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Are cats allergic to Chinese Evergreen or is it toxic to them?

Byzantine-style illustration of a Chinese Evergreen plant with broad, variegated leaves

Chinese Evergreen (Aglaonema) is a popular houseplant known for its attractive foliage and easy care requirements. However, this plant is toxic to cats if ingested.

While not an allergy, Chinese Evergreen contains insoluble calcium oxalate crystals that can cause oral irritation, pain, and other serious symptoms in cats. The plant is commonly found as a decorative indoor plant in homes and offices.

Toxicity level

Moderate

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Additional image of the plant

Symptoms your cat may have

If a cat ingests any part of a Chinese Evergreen plant, it may experience the following symptoms due to the calcium oxalate crystals:

  • Oral irritation, pain, and swelling of the mouth, tongue, and lips
  • Excessive drooling and pawing at the mouth
  • Vomiting
  • Difficulty swallowing

In rare cases, swelling of the upper airway can occur, making it difficult for the cat to breathe.

Potential diagnosis your Vet may give

If you suspect your cat has ingested Chinese Evergreen, seek veterinary care immediately. Your veterinarian may follow these steps to diagnose and treat the issue:

  1. Perform a thorough physical examination, focusing on the mouth and throat
  2. Take a detailed history of the incident and any symptoms observed
  3. Administer supportive care, such as fluid therapy and pain management
  4. Prescribe medication to control vomiting and protect the stomach lining
  5. In severe cases, provide oxygen therapy or intubation to assist with breathing
An illustrative banner depicting an anthropomorphic cat in a vet's office, alongside a call-to-action message that reads: 'If you suspect your pet may have ingested a potentially toxic substance,' accompanied by a prominent button stating 'Find A Vet Near Me!
An illustrative banner depicting an anthropomorphic cat in a vet's office, alongside a call-to-action message that reads: 'If you suspect your pet may have ingested a potentially toxic substance,' accompanied by a prominent button stating 'Find A Vet Near Me!

FAQ

Q: Are cats allergic to Chinese Evergreen?

A: Yes, cats can be allergic to Chinese Evergreen. Symptoms of an allergic reaction may include itching, sneezing, and skin irritation.

Q: Is Chinese Evergreen toxic to cats?

A: Yes, Chinese Evergreen, also known as Aglaonema, is toxic to cats. Ingesting any part of this plant can cause symptoms such as vomiting, diarrhea, and drooling.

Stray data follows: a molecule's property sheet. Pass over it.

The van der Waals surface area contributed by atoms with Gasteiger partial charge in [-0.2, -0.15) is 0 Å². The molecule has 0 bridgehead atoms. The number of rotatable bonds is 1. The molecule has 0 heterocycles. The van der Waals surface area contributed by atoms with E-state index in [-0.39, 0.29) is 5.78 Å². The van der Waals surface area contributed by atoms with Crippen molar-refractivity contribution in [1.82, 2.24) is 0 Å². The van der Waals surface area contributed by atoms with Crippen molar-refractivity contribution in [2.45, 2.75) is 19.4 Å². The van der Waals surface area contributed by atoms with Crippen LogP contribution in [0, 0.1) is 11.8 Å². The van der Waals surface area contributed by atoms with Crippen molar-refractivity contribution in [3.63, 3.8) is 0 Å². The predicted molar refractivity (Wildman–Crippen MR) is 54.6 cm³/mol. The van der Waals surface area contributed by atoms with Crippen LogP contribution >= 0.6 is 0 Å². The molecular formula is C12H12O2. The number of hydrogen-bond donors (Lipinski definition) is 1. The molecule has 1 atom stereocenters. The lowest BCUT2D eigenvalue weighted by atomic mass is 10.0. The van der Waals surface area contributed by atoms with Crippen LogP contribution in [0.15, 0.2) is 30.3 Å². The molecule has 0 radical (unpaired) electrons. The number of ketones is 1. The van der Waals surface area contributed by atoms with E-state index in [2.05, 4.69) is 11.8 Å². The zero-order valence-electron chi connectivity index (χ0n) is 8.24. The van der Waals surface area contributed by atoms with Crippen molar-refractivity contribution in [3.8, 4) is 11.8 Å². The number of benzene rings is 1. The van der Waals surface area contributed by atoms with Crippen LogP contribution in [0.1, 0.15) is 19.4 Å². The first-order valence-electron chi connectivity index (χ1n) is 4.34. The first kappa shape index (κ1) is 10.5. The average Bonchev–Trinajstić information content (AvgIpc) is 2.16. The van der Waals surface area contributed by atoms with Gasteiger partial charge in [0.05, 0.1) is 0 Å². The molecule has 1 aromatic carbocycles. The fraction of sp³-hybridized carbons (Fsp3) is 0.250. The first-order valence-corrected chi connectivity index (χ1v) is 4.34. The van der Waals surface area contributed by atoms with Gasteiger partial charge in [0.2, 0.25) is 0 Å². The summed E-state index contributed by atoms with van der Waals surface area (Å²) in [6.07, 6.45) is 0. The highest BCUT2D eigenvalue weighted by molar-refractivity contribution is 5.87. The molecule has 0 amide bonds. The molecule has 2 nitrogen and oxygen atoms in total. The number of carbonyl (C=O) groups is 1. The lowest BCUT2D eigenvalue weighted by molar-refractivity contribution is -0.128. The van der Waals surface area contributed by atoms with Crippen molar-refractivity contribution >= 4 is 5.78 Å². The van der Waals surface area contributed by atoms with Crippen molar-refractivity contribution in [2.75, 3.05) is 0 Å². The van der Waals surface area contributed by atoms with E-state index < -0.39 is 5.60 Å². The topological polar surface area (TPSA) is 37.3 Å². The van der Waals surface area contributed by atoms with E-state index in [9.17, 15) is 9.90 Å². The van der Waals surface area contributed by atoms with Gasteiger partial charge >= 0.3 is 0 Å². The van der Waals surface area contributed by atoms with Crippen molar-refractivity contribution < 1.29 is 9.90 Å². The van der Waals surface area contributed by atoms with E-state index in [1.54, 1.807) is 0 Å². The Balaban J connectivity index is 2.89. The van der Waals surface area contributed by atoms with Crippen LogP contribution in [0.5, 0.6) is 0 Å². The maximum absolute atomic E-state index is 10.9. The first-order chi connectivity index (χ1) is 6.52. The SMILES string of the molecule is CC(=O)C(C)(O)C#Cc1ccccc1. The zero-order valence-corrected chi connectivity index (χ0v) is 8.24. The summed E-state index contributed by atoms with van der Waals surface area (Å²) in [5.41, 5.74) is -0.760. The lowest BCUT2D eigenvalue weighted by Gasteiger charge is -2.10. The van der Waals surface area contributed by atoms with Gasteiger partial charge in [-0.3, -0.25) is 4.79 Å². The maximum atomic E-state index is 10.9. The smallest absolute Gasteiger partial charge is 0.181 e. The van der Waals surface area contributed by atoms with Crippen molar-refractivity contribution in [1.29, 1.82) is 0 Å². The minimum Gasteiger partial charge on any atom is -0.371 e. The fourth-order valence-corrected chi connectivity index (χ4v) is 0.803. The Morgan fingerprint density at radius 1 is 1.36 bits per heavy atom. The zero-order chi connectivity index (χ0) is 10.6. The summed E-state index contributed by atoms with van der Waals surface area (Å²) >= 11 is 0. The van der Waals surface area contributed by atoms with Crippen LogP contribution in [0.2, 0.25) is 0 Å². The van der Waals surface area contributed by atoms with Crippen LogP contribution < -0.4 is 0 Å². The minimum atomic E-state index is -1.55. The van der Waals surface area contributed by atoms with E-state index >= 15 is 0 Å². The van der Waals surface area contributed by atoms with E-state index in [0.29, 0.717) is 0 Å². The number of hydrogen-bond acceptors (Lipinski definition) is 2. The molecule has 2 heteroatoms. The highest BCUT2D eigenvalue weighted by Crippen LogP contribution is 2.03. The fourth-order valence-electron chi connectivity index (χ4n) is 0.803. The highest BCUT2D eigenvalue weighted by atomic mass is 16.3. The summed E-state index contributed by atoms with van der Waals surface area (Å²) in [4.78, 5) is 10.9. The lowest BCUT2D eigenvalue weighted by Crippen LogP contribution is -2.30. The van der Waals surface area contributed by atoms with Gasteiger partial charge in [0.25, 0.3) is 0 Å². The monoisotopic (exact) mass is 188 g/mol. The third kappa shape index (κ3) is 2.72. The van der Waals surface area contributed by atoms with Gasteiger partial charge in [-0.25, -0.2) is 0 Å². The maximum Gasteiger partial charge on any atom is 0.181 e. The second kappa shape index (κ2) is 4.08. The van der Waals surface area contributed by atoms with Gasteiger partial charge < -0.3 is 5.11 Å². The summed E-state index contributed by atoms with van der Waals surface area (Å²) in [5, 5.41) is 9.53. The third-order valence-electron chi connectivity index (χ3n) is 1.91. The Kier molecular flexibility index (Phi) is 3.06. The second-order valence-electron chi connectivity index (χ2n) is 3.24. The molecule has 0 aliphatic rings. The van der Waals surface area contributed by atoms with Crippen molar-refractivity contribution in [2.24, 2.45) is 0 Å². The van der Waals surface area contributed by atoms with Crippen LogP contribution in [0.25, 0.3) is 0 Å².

Q: What are the symptoms of Chinese Evergreen poisoning in cats?

A: Symptoms of Chinese Evergreen poisoning in cats include vomiting, diarrhea, excessive drooling, difficulty swallowing, and swelling of the mouth and throat. Immediate veterinary care is recommended if ingestion is suspected.

Q: How can I prevent my cat from coming into contact with Chinese Evergreen?

A: To prevent contact, ensure that Chinese Evergreen is not present in your home or garden. Keep your cat indoors or monitor outdoor activities closely to avoid exposure.

Q: What should I do if my cat ingests Chinese Evergreen?

A: If your cat ingests Chinese Evergreen, contact your veterinarian immediately. Do not induce vomiting unless instructed by a veterinary professional. Immediate medical attention is necessary.

Q: Is Chinese Evergreen commonly found in homes and gardens?

A: Yes, Chinese Evergreen is commonly found in homes and gardens as an ornamental plant. It is important to ensure this plant is kept out of reach of cats to prevent accidental ingestion.

History of the Chinese Evergreem

Chinese Evergreen plants are native to the tropical and subtropical regions of Asia and New Guinea. They have been cultivated as ornamental plants in Asia for centuries, believed to bring good luck and fortune.

In 1885, Chinese Evergreens were introduced to the Western world when they were brought to the Royal Botanic Gardens, Kew. Since then, they have been widely cultivated, hybridized, and bred into various cultivars, becoming popular houseplants worldwide.

Further reading and sources

Please note: The information shared in this post is for informational purposes only and should not be considered as veterinary medical advice.

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